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Featured Faculty

Chris
Isabel
Shane
Alejandro
Elena

Christopher Lewis

Department: World Languages and Cultures

Current research:

Though I am primarily a Brazilianist, I have research and teaching interests that span the lusophone world. I am interested in concepts of time, identity, and genre convergence / transgression in film, popular music, and literature, and have published on both contemporary and canonical works. I am currently working on projects exploring writing after post-modernism and the literary heritage of the War of Canudos and the Utah War.

Opportunities for students:

I have served on graduate committees for students studying a wide variety of subjects relating to Brazil, but projects whose focus revolves around literature, cinema, music, and cultural studies are the best fit for my expertise.

Isabel Dulfano

Department: World Languages and Cultures

Current research:

My research is divided between literary and cultural studies related to the Indigenous peoples of the Americas, and international business practices and cultural processes that impact sustainable development in primarily rural Latin America.
Regarding the first, from the perspective of intersectionality, I am interested in the unmediated autoethnographic expression articulated by contemporary Indigenous women, regarding their identity formation, gender, professional engagement, and definitions of activism. How are the historical, paradigms of gender relations, socio-economic and political rights of the Indigenous communities deconstructed and decolonized by these women? In what ways do their efforts advance the transformation of misperceptions in the social imaginary and vindicate the cultural, gender and socio-economic identity?

Opportunities for students:

I would enjoy collaborating with students in diverse ways. Currently my graduate students are involved with Art Books and the Latin American canon, border studies, historical and current Indigenous narratives, and Chicana literary studies.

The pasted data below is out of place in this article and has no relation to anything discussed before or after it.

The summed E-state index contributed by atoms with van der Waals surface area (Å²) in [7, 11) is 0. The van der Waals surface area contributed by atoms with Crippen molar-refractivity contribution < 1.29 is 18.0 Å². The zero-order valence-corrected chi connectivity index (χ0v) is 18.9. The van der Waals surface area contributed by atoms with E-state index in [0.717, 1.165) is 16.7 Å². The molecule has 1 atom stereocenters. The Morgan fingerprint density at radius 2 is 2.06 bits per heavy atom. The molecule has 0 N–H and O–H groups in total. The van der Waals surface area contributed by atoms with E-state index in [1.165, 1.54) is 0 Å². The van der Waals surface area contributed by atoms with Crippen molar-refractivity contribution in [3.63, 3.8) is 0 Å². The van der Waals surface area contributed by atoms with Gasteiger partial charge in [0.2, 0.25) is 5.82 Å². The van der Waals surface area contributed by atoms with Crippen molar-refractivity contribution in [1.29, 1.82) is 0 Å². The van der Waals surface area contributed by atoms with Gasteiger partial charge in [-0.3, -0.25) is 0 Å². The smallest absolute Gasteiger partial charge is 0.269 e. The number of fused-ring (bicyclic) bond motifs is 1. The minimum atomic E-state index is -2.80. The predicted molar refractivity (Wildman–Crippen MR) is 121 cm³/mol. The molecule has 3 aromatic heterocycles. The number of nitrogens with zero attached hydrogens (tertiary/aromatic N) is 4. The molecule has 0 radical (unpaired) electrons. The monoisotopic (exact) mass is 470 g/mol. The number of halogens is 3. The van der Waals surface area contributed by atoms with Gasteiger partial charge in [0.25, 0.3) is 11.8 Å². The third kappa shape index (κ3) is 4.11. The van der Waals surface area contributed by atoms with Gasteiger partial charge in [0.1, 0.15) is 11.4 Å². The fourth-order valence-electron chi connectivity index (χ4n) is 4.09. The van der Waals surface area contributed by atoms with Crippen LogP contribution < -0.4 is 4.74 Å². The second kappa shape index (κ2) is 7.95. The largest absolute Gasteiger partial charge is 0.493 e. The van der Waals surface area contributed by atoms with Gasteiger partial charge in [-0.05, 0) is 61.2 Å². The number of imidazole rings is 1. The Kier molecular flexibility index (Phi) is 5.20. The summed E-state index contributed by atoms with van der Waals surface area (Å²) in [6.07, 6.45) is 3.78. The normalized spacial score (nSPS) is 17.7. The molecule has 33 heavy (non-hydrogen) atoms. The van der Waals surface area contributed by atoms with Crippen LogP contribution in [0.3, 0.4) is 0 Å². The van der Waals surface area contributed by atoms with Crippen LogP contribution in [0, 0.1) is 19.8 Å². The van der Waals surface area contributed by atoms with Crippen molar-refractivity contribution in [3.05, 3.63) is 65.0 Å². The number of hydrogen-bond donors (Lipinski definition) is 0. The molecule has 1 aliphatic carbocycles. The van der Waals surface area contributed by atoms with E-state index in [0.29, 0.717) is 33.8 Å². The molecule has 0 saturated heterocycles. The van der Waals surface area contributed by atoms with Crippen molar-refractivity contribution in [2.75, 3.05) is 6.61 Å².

Shane J Macfarlan

Department: Anthropology

Current research:

I am a broadly trained scientific cultural anthropologist with research interests in Latin America and the Caribbean. My research applies methods and theories from cultural anthropology, evolutionary biology, neo-institutional economics, and systems ecology to study cooperation, conflict, and natural resource management in small-scale societies. Over the last 10 years, I have examined how people construct and maintain informal social support networks to buffer against risk (Commonwealth of Dominica), the relationship between warfare and marriage in lowland Amazonia (Venezuela and Ecuador), and indigenous cultural adaptations to desert ecologies (Baja California Sur, Mexico). My current research projects are focused largely on rural populations and desert ecosystems in Baja California Sur, Mexico. Research topics include 1) how traditional ecological knowledge affects spring water management; 2) how social networks impact economic inequality; and 3) the historical demography of the Baja California peninsula during the 18th and 19th centuries.

Opportunities for students:

I am particularly interested in collaborating with students on research projects that focus on the Baja California peninsula; however, I am willing to work with students on a variety of topics, especially those dealing with social networks, natural resource management, desert ecologies, and/or cooperation and conflict.

 


Alejandro Quin

Department: World Languages and Cultures

Current research:

I work on modern and contemporary Latin American literature and culture with an emphasis on Colombia, Paraguay, and the transnational Amazon region. My research and teaching explore the relationship between cultural production and state formation, sovereignty and biopolitics, insurgent movements, intellectual history, and environmental thought. Currently, I am working on a project that traces the connections between literature, land surveying, and the role of extractive economies in early 20th-century Latin America.  

Opportunities for students:

I am willing to work with students interested in 19th and 20th century Latin American literature, cultural history, intellectual traditions, and environmental issues, particularly in the South American context.  

 

Elena Shtromberg

Department: Art History

Current research:

I am an art historian specializing in modern and contemporary Latin American visual culture, with a specific focus on Brazil and the U.S.-Mexico border region. My interdisciplinary research interests extend to gender, race and media studies, cultural studies, as well as communications, geography and globalization. I have also curated a number of exhibitions, the latest among them a landmark survey titled “Video Art in Latin America” (Fall 2017) at LAXART, an alternative art space in Los Angeles.

Opportunities for students:

I am interested in working with students on a variety of topics related to Latin American and/or Latino visual culture, ideally from the modern and contemporary periods (20th and 21st centuries).

 

Last Updated: 5/23/18